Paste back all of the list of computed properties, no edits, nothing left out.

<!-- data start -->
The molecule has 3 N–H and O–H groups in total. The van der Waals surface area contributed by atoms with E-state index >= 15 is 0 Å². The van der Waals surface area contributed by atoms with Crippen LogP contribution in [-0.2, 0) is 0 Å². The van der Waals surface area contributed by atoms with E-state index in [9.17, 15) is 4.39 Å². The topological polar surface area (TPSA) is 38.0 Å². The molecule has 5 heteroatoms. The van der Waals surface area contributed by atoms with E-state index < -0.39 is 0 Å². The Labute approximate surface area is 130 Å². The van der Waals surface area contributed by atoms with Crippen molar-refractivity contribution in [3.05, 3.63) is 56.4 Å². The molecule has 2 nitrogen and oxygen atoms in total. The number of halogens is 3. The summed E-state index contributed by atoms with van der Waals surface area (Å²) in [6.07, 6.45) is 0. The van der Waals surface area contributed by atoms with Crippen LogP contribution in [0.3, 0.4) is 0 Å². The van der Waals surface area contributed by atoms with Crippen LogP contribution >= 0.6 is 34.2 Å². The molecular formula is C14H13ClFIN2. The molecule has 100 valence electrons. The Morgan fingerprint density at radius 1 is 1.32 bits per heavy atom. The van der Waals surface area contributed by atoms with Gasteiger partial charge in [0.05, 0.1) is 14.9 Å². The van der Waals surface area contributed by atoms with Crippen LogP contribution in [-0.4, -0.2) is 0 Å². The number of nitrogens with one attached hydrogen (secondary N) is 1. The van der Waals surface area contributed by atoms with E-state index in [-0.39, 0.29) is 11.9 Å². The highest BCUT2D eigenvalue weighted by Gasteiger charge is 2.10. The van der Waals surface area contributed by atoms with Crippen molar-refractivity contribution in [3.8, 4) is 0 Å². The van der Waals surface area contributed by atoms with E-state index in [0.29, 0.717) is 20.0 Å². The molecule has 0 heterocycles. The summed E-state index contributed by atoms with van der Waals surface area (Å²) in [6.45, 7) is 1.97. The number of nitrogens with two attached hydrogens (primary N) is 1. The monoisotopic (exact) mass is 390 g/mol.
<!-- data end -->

The molecule has 3 N–H and O–H groups in total. The van der Waals surface area contributed by atoms with E-state index >= 15 is 0 Å². The van der Waals surface area contributed by atoms with Crippen LogP contribution in [-0.2, 0) is 0 Å². The van der Waals surface area contributed by atoms with E-state index in [9.17, 15) is 4.39 Å². The topological polar surface area (TPSA) is 38.0 Å². The molecule has 5 heteroatoms. The van der Waals surface area contributed by atoms with E-state index < -0.39 is 0 Å². The Labute approximate surface area is 130 Å². The van der Waals surface area contributed by atoms with Crippen molar-refractivity contribution in [3.05, 3.63) is 56.4 Å². The molecule has 2 nitrogen and oxygen atoms in total. The number of halogens is 3. The summed E-state index contributed by atoms with van der Waals surface area (Å²) in [6.07, 6.45) is 0. The van der Waals surface area contributed by atoms with Crippen LogP contribution in [0.3, 0.4) is 0 Å². The van der Waals surface area contributed by atoms with Crippen LogP contribution >= 0.6 is 34.2 Å². The molecular formula is C14H13ClFIN2. The molecule has 100 valence electrons. The Morgan fingerprint density at radius 1 is 1.32 bits per heavy atom. The van der Waals surface area contributed by atoms with Gasteiger partial charge in [0.05, 0.1) is 14.9 Å². The van der Waals surface area contributed by atoms with Crippen LogP contribution in [-0.4, -0.2) is 0 Å². The number of nitrogens with one attached hydrogen (secondary N) is 1. The van der Waals surface area contributed by atoms with E-state index in [-0.39, 0.29) is 11.9 Å². The highest BCUT2D eigenvalue weighted by Gasteiger charge is 2.10. The van der Waals surface area contributed by atoms with Crippen molar-refractivity contribution in [3.8, 4) is 0 Å². The van der Waals surface area contributed by atoms with E-state index in [0.29, 0.717) is 20.0 Å². The molecule has 0 heterocycles. The summed E-state index contributed by atoms with van der Waals surface area (Å²) in [6.45, 7) is 1.97. The number of nitrogens with two attached hydrogens (primary N) is 1. The monoisotopic (exact) mass is 390 g/mol.